Thomas Proe (13‑35‑9)
Alderman Thomas Proe (1852-1922) was the Brisbane Municipal Council representative on the Metropolitan Fire Brigade Board at the time of a fire in the warehouse of S Hoffnung & Co Ltd in 1902. He served as Mayor twice, firstly of Brisbane Municipal Council in 1901 and then of Brisbane City Council in 1905.
Nicholas Frederick Peut (13‑44‑13)
Nicholas Peut (1856-1892) was appointed to the Brisbane Fire Brigade as resident foreman of No 2 station located at Stanley Street, South Brisbane in 1883. He became Superintendent at South Brisbane in January 1888 and continued in that role with the inception of permanent Fire Brigades with full time staff in Brisbane in 1889. He was fatally injured on 5 December 1892.
David Thomas Stewart (13‑7‑19/20)
David Stewart (1826-1897) was a leader in the foundation of the City Volunteer Fire Brigade and succeeded Francis Beattie as Deputy Superintendent of the Brigade in 1870. On 3 April that year he was in charge when the Brigade attended a fire at the Queensland Club. A boot and shoemaker by trade, he arrived in Sydney in 1834 with his parents and first came to Brisbane in 1860.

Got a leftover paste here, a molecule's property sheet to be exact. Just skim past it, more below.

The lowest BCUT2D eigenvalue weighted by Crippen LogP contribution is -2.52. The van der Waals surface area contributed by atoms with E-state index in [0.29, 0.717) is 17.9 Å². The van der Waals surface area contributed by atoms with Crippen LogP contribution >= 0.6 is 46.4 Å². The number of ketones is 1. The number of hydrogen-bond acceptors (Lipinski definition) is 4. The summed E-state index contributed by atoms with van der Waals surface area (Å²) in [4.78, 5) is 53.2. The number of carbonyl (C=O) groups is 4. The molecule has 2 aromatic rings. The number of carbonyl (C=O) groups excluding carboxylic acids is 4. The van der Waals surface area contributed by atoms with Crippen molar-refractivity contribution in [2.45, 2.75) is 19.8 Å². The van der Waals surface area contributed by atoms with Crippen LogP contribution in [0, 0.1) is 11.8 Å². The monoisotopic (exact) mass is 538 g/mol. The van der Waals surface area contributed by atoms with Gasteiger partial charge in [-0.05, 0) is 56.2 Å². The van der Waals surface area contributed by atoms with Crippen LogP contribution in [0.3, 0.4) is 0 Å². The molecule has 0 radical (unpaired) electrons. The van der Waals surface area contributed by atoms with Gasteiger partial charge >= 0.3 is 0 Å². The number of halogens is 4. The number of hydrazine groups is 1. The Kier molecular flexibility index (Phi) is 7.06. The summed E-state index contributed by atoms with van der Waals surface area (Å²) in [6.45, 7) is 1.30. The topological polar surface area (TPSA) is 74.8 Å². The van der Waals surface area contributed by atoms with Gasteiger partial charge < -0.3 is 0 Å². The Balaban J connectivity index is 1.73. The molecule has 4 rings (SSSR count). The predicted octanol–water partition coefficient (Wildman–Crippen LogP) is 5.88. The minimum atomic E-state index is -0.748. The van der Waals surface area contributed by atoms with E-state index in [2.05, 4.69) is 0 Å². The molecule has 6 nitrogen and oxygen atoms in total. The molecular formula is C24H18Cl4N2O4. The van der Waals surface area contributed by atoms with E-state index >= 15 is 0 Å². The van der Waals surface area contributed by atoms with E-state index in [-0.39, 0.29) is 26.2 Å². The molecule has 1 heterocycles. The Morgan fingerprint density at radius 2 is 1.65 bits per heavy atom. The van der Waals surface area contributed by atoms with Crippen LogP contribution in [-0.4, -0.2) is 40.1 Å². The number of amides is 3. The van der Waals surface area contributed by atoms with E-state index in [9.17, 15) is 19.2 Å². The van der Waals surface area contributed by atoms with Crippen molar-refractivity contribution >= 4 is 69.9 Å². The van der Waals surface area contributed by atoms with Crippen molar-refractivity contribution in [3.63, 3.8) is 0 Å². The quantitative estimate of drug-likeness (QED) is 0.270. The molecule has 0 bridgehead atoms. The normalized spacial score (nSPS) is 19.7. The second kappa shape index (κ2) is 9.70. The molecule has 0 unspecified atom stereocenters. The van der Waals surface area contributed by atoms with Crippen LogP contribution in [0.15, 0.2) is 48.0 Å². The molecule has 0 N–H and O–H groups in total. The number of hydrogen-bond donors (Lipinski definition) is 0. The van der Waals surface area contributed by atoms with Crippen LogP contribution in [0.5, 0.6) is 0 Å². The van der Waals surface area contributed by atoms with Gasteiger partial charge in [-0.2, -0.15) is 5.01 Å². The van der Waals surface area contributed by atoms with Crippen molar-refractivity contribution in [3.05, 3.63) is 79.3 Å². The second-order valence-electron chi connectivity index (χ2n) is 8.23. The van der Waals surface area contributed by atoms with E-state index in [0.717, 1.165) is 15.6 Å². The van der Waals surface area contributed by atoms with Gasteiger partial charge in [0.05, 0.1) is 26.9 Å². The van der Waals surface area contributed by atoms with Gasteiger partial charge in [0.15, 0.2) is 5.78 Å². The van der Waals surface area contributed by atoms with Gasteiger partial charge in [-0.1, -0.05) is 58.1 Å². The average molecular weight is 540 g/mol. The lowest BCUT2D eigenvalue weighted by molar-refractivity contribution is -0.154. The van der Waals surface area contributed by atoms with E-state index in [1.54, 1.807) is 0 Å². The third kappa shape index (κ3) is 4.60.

James Dunbar (1‑8‑14)
James Dunbar (ca. 1837-1920) was appointed station keeper at the Central Fire Station in Edward Street in 1867 and was the oldest known fireman in Brisbane when he died at the age of 83 on 22 November 1920. His service spanned the period from when hand drawn fire appliances were used to the introduction of motor fire trucks.
Francis Murray (15‑3‑20)
A fire broke out on 27 July 1872 in the premises used as a workshop by Alderman Francis Murray (1838-1872) who was also an undertaker and cabinetmaker. Francis Murray died on 15 August 1872 at Maryborough Queensland aged 34 years His coffin was brought to Brisbane on the steamship Lady Bowen for the funeral at St. Stephens Cathedral on 18 August 1872.
Martin Moffatt (7A‑74‑14)
Martin Moffatt (ca. 1843-1905) was the station keeper of the Valley Fire Station in Ann Street. He attended many of the major fires in Brisbane during his 31 years of service, including one at Alfred Shaw & Co in 1891 when he was seriously injured. He was born in Antrim Ireland in 1842, the son of Luke Moffatt and Isabella McCormick. He married Mary McAlister in 1871 in Brisbane.
Mary Mayne (7‑49‑9)